Now that the referendum is past, I have to pronounce a pox on both the pro-sales-tax house and the anti-sales-tax house. I long ago voiced opposition to the Mayor's sales tax increase to pay for education, and I did so not because I support cutting education in general.
In fact, I think that the most vocal critics of raising revenues to enhance our public schools do not care about public education and would just as soon watch it wither on the vine. That's despicable enough, but to capriciously concoct and spread the urban myth that large numbers of people leave Nashville whenever we spend more on behalf of our public school students is deplorable itself. As these spinmeisters break out today proclaiming victory for "Nashville's citizens," I want to be clear that this Nashvillian who opposed the sales tax feels no sense of victory.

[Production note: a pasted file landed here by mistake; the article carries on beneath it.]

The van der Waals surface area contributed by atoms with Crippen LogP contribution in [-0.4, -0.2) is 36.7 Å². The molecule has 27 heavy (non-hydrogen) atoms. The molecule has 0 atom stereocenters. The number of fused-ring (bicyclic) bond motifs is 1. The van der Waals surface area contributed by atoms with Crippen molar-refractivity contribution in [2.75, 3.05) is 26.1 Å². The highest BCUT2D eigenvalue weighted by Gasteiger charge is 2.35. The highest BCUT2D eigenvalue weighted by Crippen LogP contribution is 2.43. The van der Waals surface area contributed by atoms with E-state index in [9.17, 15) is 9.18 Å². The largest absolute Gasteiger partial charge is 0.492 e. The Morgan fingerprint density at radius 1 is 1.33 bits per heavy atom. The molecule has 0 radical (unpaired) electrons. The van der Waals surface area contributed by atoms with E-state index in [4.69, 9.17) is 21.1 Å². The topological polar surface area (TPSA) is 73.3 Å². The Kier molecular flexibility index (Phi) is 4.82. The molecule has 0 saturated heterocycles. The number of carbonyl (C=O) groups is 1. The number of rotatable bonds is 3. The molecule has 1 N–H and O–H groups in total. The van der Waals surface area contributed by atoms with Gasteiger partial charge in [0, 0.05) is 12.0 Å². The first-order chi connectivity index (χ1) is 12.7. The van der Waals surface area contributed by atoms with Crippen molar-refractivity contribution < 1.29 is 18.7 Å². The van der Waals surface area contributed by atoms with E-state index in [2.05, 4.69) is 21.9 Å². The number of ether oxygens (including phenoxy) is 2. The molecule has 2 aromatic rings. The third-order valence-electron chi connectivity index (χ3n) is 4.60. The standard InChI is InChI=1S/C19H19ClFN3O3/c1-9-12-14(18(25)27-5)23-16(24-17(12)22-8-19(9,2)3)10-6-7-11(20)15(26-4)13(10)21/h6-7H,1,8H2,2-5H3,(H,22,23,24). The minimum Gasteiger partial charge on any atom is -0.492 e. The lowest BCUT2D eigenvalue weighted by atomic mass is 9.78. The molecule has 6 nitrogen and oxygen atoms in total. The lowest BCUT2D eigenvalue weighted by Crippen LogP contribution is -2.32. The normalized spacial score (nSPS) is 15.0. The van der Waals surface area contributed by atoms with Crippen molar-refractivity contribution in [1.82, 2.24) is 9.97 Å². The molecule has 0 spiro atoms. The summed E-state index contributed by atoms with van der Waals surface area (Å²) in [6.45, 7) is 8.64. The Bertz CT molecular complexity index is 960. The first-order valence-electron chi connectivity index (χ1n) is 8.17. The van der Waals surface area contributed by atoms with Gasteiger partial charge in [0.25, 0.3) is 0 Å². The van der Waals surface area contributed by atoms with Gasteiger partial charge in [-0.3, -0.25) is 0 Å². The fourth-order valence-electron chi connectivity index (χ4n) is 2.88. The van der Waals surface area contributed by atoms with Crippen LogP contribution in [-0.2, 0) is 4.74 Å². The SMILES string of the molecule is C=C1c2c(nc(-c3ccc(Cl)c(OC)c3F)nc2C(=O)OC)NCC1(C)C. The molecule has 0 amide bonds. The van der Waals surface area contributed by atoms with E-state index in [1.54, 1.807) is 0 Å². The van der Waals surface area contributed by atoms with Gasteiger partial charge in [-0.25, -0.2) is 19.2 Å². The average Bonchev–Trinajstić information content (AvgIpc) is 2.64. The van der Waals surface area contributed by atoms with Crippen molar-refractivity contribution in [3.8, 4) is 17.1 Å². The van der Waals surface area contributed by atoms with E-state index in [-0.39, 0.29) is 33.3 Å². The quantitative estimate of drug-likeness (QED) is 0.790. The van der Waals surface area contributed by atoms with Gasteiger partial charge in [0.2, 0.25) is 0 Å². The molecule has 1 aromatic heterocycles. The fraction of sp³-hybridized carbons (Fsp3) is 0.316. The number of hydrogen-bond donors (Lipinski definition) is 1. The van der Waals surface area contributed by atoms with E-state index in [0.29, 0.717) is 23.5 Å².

But the pro-sales tax crowd simply had it wrong in my opinion. One should not blindly advocate raising any revenues for schools at any cost, especially when most of the cost would be borne by low to moderate income residents. I don't understand those progressive voters who become so single-minded in their focus on education that they would actually take from the most vulnerable to give to the most vulnerable. I understand that many are feeling dejected today because of the setback, but I want to be clear that this Nashvillian who supports public education feels no sense of defeat.
There are better ways to raise equitable revenues for education. There will be increasing opportunities in the future for us to find them. We did not need to lock ourselves into a regressive sales tax even if the goals were laudable. The ends don't justify the means. And we do not need to listen to the crowing by the anti-tax crowd for whom slashing public education funding is a veritable, if not obsessed daily devotion.
At the end of the day yesterday, I could live with the knowledge that I have met taxes I don't like. This sales tax was one of those.
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